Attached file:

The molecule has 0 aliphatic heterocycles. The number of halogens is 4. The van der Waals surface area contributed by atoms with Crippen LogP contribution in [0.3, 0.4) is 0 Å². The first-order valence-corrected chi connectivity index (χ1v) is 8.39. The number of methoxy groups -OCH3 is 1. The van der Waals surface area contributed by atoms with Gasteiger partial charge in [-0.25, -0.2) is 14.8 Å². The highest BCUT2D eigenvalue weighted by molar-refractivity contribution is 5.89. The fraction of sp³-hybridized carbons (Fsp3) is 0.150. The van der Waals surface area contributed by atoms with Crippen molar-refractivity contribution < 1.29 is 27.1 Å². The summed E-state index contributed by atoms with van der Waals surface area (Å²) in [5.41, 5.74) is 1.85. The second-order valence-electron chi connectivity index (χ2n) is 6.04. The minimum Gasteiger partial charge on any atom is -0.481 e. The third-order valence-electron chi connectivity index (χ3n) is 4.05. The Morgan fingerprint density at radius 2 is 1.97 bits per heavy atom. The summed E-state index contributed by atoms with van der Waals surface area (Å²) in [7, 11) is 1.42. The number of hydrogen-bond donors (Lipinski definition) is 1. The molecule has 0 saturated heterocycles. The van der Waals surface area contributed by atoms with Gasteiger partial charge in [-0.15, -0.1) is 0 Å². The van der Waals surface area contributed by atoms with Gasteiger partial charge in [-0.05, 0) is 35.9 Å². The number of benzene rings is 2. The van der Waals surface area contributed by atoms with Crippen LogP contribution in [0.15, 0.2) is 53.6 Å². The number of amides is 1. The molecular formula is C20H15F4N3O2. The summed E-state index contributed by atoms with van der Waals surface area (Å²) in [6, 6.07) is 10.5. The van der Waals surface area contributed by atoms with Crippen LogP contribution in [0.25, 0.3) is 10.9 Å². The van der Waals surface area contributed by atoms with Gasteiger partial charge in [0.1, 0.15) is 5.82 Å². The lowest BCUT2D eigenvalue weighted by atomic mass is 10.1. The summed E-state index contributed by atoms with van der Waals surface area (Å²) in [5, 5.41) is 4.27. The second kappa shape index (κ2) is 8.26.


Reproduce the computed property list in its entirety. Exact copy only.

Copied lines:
The molecule has 0 aliphatic heterocycles. The number of halogens is 4. The van der Waals surface area contributed by atoms with Crippen LogP contribution in [0.3, 0.4) is 0 Å². The first-order valence-corrected chi connectivity index (χ1v) is 8.39. The number of methoxy groups -OCH3 is 1. The van der Waals surface area contributed by atoms with Gasteiger partial charge in [-0.25, -0.2) is 14.8 Å². The highest BCUT2D eigenvalue weighted by molar-refractivity contribution is 5.89. The fraction of sp³-hybridized carbons (Fsp3) is 0.150. The van der Waals surface area contributed by atoms with Crippen molar-refractivity contribution < 1.29 is 27.1 Å². The summed E-state index contributed by atoms with van der Waals surface area (Å²) in [5.41, 5.74) is 1.85. The second-order valence-electron chi connectivity index (χ2n) is 6.04. The minimum Gasteiger partial charge on any atom is -0.481 e. The third-order valence-electron chi connectivity index (χ3n) is 4.05. The Morgan fingerprint density at radius 2 is 1.97 bits per heavy atom. The summed E-state index contributed by atoms with van der Waals surface area (Å²) in [7, 11) is 1.42. The number of hydrogen-bond donors (Lipinski definition) is 1. The molecule has 0 saturated heterocycles. The van der Waals surface area contributed by atoms with Gasteiger partial charge in [-0.15, -0.1) is 0 Å². The van der Waals surface area contributed by atoms with Gasteiger partial charge in [-0.05, 0) is 35.9 Å². The number of benzene rings is 2. The van der Waals surface area contributed by atoms with Crippen LogP contribution in [0.15, 0.2) is 53.6 Å². The number of amides is 1. The molecular formula is C20H15F4N3O2. The summed E-state index contributed by atoms with van der Waals surface area (Å²) in [6, 6.07) is 10.5. The van der Waals surface area contributed by atoms with Crippen LogP contribution in [0.25, 0.3) is 10.9 Å². The van der Waals surface area contributed by atoms with Gasteiger partial charge in [0.1, 0.15) is 5.82 Å². The lowest BCUT2D eigenvalue weighted by atomic mass is 10.1. The summed E-state index contributed by atoms with van der Waals surface area (Å²) in [5, 5.41) is 4.27. The second kappa shape index (κ2) is 8.26.